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Self-reporting dementia symptoms helps clinicians measure progression

January 12, 2015
by Richard R. Rogoski
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Researchers from the Regenstrief Institute and Indiana University Center for Aging Research have developed a patient self-reporting version of an assessment tool that can monitor symptoms in those living with dementia and track their levels of improvement or decline. 

A study of 291 patients, the results of which were published in Clinical Interventions in Aging, showed that this monitor is both reliable and valid.

Similar to a blood pressure cuff that measures systolic and diastolic pressures, the Healthy Aging Brain Center (HABC) Monitor measures 27 items on a four-point scale to assess cognitive, functional and psychological symptoms including the ability to memorize, the ability to learn to use a tool or appliance and the ability to conduct daily activities such as performing household chores. It also measures depression, anxiety and irritability levels.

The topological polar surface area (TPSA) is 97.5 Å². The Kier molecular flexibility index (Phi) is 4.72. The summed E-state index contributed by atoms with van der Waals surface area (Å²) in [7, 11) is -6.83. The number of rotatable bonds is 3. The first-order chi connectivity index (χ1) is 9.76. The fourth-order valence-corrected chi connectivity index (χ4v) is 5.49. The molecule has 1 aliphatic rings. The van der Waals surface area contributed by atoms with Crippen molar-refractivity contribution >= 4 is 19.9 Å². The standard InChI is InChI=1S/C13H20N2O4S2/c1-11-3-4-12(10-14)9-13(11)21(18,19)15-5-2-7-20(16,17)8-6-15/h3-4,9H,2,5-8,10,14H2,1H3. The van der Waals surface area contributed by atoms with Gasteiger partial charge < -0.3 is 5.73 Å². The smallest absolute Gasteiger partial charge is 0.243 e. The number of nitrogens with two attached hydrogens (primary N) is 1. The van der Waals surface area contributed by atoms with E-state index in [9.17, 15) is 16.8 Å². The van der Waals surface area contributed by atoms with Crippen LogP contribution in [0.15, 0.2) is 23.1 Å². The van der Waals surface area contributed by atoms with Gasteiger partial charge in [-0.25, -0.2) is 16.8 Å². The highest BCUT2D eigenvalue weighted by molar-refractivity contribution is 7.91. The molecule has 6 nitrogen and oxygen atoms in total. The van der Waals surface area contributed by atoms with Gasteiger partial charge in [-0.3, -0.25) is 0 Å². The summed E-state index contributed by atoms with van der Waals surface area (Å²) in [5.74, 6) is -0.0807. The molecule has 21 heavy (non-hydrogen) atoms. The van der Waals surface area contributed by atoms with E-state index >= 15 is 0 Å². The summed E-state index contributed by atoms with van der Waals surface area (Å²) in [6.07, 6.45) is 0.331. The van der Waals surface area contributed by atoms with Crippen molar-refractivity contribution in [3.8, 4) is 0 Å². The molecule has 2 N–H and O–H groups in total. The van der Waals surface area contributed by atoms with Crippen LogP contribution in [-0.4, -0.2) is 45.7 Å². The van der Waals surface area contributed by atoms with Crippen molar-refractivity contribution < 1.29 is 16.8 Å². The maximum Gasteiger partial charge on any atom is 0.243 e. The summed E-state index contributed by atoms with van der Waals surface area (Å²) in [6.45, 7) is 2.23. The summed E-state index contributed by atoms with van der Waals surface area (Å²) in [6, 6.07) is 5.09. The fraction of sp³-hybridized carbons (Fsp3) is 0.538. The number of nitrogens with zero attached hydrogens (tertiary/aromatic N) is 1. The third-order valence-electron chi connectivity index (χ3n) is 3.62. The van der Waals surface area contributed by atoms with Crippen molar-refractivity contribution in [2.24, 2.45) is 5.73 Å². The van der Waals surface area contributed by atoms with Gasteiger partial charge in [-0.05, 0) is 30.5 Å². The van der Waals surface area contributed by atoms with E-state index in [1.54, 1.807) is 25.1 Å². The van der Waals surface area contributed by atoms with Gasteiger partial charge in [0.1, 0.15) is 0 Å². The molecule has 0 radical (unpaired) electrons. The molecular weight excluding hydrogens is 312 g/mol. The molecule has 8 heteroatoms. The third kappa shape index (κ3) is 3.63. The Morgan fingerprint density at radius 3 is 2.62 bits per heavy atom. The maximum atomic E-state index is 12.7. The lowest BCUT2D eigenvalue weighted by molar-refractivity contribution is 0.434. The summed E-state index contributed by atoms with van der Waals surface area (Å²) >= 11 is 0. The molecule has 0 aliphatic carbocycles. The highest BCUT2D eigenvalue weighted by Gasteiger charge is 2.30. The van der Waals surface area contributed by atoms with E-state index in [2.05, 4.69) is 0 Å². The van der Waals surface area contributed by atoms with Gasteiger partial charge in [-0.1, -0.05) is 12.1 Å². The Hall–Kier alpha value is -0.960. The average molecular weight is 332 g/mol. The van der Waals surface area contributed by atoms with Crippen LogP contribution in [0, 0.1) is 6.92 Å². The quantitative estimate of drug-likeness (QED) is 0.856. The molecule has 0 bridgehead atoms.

"The patient self-reporting version of the HABC Monitor helps busy physicians accurately measure and monitor the severity of symptoms, providing valuable information that the patient's entire care team needs," said Malaz Boustani, MD, MPH, the study's senior author and associate director of the IU Center for Aging Research in a press release.

Patrick Monahan, PhD, associate professor of biostatistics at the IU School of Medicine, added, "We found that, like the caregiver version of the tool which we previously developed, the patient-reported information yields an accurate assessment of the patient’s cognitive, functional and psychological well-being."


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